In the April 1 by-election, Dr. Phyo Ko Ko Tint San, a son of Minister Tint San, is a candidate for a seat in the Myaungmya Township constituency. The NLD candidate is Mann Johnny.

Meanwhile, at the NLD press conference on Monday, Nyan Win said Upper House MP Dr. Myat Nyar Na Soe has resigned from the National Democratic Force to become an NLD member.


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ASEAN should push Myanmar on Rohingya Issue too

ASEAN should be brave enough to remind Yangoon on the rights and plight of the Rohingyas.  The Rohingyas are the legitimate habitant in the Arakan and nearby areas and they had been staying there for hundreds of years and they are recognized as the owner of the land.  

Baseless allegations such as Rohingyas are the migrators from Bangladesh are the common escapism sentence that will be used by the SPDC regime to allow their brutality and harrassment to these Rohingyas.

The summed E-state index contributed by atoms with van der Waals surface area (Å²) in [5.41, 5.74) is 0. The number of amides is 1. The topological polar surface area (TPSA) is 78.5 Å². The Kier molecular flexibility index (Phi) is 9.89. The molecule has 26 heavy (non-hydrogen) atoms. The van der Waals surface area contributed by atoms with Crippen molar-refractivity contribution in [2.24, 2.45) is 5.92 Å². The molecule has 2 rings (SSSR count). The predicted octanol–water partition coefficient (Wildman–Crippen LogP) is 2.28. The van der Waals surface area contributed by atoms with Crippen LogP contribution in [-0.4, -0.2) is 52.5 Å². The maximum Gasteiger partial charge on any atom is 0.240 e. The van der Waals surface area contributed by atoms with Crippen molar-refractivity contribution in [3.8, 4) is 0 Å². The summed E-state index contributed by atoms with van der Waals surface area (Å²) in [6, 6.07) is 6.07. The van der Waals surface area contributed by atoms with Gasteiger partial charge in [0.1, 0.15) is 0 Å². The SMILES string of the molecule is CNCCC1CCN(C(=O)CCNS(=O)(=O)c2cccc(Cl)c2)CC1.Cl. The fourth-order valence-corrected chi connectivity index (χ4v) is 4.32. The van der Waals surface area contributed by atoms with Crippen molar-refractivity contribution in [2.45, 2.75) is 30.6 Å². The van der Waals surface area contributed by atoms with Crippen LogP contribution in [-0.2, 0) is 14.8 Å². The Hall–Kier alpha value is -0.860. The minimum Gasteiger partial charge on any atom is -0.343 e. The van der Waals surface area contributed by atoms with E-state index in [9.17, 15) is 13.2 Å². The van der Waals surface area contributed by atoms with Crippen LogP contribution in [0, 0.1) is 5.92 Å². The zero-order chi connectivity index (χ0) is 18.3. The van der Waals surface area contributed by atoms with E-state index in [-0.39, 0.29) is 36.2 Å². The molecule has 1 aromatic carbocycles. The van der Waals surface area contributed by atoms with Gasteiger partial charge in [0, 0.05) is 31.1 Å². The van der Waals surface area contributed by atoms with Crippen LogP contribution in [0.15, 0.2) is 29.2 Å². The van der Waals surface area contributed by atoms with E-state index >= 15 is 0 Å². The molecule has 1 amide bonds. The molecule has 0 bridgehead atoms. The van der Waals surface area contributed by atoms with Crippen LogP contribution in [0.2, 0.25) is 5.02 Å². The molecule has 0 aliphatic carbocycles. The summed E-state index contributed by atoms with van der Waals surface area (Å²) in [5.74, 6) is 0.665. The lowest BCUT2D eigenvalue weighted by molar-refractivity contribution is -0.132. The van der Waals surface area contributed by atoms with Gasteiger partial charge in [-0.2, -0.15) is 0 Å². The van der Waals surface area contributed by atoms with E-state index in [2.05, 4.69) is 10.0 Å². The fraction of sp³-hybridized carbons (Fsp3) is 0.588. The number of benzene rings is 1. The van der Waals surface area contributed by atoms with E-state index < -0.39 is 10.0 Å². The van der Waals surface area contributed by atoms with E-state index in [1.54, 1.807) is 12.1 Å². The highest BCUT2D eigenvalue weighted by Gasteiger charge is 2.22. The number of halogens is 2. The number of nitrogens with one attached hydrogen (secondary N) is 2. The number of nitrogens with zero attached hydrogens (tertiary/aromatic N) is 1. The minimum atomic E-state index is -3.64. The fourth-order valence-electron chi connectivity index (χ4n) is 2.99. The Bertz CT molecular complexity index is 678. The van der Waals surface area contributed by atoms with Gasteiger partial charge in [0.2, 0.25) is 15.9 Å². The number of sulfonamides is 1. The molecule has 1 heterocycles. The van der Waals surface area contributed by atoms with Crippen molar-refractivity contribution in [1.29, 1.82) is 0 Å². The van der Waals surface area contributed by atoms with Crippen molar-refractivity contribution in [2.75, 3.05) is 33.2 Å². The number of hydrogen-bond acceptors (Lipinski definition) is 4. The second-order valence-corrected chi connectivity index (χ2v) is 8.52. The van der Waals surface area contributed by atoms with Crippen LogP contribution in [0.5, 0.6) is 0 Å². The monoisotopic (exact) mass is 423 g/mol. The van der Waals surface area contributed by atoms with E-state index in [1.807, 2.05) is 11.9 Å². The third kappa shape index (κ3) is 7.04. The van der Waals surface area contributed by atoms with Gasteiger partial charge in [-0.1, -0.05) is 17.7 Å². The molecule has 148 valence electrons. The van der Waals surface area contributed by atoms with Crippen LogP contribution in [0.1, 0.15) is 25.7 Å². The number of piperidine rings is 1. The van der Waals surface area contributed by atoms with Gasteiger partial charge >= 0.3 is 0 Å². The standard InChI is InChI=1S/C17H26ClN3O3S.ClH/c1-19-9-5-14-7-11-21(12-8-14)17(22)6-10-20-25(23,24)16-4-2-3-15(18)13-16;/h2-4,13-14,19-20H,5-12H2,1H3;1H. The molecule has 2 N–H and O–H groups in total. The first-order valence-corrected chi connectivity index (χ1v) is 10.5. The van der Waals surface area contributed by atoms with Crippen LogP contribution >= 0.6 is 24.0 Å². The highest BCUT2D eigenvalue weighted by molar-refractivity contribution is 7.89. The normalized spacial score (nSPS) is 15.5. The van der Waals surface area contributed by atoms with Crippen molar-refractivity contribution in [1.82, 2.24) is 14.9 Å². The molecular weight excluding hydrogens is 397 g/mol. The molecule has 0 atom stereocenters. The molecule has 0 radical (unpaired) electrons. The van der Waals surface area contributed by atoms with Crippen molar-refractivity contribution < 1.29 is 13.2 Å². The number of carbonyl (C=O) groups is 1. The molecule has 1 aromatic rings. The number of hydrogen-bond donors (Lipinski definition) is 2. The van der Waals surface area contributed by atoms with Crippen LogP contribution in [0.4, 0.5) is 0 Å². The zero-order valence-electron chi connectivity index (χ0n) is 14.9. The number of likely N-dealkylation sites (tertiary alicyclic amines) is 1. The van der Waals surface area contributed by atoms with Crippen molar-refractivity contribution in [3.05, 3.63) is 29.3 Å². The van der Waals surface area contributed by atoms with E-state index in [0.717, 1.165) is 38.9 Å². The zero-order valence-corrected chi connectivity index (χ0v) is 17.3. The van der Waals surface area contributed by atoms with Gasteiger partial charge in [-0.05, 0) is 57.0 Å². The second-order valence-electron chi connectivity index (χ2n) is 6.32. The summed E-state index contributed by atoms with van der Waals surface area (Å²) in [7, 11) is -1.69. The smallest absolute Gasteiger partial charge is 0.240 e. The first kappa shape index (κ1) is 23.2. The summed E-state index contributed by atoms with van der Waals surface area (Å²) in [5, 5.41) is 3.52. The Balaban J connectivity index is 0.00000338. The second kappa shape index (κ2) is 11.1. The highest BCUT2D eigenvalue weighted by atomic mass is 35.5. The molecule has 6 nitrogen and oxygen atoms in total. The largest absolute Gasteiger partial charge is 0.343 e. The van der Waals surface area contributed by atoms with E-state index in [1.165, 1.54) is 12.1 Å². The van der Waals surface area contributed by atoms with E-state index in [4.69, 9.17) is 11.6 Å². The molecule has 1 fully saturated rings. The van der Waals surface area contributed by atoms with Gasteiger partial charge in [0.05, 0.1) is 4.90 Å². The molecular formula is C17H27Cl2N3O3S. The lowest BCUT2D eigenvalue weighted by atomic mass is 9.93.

The leaders of ASEAN, I’m sure have enough information and in-fact some of them had the opportunity to see the truth of what this SPDC regime had done to their own people. 

ASEAN is not a forum only for the leaders, it is also a forum for us, the people of ASEAN.  People of ASEAN cannot tolerate such a notorius government who doesnt have any guts to accept their own people.  

ASEAN should push Myanmar harder on the issue of human rights, democracy and tolerancy.  The current development on democracy in Myanmar is just a lip service.  The foreign Minister of ASEAN is wasting the tax-payers money in Senggigi  if they cant do anything better than pressuring the SPDC regime to uphold the basic human rights to its own people.